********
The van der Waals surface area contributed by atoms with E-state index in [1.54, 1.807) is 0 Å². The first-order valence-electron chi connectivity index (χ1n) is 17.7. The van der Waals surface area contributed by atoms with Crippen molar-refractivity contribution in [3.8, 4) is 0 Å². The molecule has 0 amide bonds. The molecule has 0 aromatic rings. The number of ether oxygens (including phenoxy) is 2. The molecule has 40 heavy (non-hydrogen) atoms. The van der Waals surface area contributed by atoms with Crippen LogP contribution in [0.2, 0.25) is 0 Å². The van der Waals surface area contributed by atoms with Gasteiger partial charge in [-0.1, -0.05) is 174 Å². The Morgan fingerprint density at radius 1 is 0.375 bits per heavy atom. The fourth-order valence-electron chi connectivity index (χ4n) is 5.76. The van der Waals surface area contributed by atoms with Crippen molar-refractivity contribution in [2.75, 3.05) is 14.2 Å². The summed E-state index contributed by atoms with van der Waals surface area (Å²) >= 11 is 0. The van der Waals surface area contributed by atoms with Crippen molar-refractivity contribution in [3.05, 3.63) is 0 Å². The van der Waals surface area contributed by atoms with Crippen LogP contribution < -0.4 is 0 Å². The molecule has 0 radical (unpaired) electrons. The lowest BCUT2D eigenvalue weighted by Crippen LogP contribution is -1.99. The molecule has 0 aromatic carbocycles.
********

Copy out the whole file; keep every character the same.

The van der Waals surface area contributed by atoms with E-state index in [1.54, 1.807) is 0 Å². The first-order valence-electron chi connectivity index (χ1n) is 17.7. The van der Waals surface area contributed by atoms with Crippen molar-refractivity contribution in [3.8, 4) is 0 Å². The molecule has 0 amide bonds. The molecule has 0 aromatic rings. The number of ether oxygens (including phenoxy) is 2. The molecule has 40 heavy (non-hydrogen) atoms. The van der Waals surface area contributed by atoms with Crippen LogP contribution in [0.2, 0.25) is 0 Å². The van der Waals surface area contributed by atoms with Gasteiger partial charge in [-0.1, -0.05) is 174 Å². The Morgan fingerprint density at radius 1 is 0.375 bits per heavy atom. The fourth-order valence-electron chi connectivity index (χ4n) is 5.76. The van der Waals surface area contributed by atoms with Crippen molar-refractivity contribution in [2.75, 3.05) is 14.2 Å². The summed E-state index contributed by atoms with van der Waals surface area (Å²) >= 11 is 0. The van der Waals surface area contributed by atoms with Crippen molar-refractivity contribution in [3.05, 3.63) is 0 Å². The van der Waals surface area contributed by atoms with Crippen LogP contribution < -0.4 is 0 Å². The molecule has 0 radical (unpaired) electrons. The lowest BCUT2D eigenvalue weighted by Crippen LogP contribution is -1.99. The molecule has 0 aromatic carbocycles.